She immediately shoved her hand in her pocket and drew out her phone, her fingers shaking as she dialed the emergency number. By the time the ambulance had come, the homeless man’s face was unrecognizable. They wheeled him into the ambulance, and the cold came back. She stayed until the shadows were long again, the police taking her statement.
“Can you hear that?” She stared at the empty wasp nest on the ground.
The cop looked at her strangely. “Hear what?’
“Oh, nothing. I think it’s just the traffic.”
“Will he be okay?”
“I can’t say for sure.”
It was as if her skin wasn’t her skin anymore. Her body pinched and plucked and stung with every new thought. She could’ve prevented this. The words were right there on the tip of her tongue, but she didn’t do anything. She couldn’t even stop boys from destroying that wasp nest. She did nothing to stop them from hurting the homeless man. All she did was call 911, and by then, it was too late.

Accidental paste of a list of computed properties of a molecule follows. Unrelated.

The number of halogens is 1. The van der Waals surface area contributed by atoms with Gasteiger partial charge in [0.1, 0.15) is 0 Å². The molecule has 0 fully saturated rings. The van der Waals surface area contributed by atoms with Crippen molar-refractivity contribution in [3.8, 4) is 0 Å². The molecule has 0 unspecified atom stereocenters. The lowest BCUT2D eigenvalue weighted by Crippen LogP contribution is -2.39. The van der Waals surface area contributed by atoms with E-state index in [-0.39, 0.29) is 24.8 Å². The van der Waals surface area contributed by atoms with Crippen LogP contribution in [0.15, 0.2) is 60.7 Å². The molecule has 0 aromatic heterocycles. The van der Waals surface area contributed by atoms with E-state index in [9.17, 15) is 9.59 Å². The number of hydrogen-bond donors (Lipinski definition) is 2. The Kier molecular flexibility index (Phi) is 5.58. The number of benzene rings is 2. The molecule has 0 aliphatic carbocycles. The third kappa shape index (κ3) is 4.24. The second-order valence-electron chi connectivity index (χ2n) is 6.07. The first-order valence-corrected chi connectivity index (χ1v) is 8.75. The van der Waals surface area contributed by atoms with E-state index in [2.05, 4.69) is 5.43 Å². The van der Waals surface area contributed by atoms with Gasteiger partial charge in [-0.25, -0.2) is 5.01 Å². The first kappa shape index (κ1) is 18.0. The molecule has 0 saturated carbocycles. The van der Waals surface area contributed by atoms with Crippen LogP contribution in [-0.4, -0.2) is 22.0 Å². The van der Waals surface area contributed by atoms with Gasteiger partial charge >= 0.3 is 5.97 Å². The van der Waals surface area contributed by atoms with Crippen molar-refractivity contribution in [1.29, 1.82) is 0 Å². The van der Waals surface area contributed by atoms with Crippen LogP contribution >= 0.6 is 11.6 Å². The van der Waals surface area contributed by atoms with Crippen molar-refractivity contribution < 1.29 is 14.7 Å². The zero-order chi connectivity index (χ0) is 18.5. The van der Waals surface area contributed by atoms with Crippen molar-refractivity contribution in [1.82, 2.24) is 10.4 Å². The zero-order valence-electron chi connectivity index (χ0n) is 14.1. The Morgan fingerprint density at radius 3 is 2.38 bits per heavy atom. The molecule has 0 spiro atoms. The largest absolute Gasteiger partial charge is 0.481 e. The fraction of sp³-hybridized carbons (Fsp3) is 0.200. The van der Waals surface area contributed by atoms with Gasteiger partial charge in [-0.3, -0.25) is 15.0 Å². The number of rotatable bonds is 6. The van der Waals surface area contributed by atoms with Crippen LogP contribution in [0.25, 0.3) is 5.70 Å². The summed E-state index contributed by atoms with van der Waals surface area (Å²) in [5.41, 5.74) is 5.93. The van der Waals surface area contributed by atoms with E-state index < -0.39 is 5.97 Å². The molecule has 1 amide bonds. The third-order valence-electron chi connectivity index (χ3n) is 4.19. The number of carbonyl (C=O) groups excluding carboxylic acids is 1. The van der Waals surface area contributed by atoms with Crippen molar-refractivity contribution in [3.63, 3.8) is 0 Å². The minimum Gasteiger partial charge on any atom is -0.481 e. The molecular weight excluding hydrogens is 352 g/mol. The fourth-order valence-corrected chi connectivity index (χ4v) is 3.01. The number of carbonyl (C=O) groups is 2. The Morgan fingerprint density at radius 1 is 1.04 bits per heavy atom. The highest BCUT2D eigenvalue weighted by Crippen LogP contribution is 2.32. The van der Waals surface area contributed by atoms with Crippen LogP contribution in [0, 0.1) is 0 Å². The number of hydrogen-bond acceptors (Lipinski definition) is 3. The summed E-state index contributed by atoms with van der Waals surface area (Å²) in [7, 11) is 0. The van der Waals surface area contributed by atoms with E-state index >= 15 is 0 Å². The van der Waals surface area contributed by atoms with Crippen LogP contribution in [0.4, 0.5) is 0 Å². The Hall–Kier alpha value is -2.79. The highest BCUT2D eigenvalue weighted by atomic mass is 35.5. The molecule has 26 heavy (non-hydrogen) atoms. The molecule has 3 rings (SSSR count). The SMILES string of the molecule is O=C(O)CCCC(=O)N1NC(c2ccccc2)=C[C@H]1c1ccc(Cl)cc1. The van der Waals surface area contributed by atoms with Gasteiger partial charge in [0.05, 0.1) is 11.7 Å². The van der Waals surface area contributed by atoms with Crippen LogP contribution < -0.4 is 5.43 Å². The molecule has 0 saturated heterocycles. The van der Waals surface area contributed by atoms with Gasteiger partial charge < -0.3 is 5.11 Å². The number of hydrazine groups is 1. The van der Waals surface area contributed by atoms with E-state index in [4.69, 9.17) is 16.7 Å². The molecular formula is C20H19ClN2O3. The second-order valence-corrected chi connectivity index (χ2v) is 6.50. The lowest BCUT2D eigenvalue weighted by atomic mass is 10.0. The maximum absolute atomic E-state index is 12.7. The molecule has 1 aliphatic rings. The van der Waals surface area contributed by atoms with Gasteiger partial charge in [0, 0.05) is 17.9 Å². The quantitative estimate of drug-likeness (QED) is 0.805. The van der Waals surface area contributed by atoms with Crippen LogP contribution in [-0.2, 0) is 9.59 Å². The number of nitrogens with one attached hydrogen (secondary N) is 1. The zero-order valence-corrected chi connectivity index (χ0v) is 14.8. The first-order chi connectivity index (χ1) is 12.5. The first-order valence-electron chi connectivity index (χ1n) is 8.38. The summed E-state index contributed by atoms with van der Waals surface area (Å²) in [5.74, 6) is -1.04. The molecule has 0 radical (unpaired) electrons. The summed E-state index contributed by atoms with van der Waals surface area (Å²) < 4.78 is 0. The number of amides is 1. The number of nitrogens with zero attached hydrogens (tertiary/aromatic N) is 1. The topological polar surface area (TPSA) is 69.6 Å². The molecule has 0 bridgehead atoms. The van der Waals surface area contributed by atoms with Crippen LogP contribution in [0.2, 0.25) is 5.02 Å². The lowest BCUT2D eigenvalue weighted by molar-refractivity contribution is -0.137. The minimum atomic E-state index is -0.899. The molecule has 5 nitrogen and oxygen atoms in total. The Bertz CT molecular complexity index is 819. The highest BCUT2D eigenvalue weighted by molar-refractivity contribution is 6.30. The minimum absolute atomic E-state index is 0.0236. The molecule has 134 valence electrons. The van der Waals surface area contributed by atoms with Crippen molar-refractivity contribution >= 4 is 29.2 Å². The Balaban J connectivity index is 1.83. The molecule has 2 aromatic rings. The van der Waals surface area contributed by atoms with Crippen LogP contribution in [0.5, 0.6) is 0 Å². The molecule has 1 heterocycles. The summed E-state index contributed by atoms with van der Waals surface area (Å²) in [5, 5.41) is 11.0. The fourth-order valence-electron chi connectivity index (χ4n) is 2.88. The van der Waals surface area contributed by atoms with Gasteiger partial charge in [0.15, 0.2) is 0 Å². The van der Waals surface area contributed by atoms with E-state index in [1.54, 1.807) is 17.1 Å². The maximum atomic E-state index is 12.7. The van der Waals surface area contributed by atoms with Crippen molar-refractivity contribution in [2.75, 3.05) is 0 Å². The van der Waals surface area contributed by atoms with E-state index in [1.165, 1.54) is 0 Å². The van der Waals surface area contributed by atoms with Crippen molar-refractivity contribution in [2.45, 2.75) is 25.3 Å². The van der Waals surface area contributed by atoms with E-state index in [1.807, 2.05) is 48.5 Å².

She walked home. She looked behind her shoulder as if the wasps would still be after her. The door clicked behind her as Cass got home. The sun had set, and something had shifted inside of Cass.
She picked up her phone and found the second violin’s contact. She pressed the button, and the harsh ringing sounded.
“Hey Marsha, are you free tonight?”
“Yeah! I mean, yes, I am free tonight. What were you thinking?”
“Let’s get that drink.”
“Have you ever been here before? Marsha asked.
“No, never.” Cass forced a smile.
“Let’s get a table first.”
“No, let’s start with drinks.”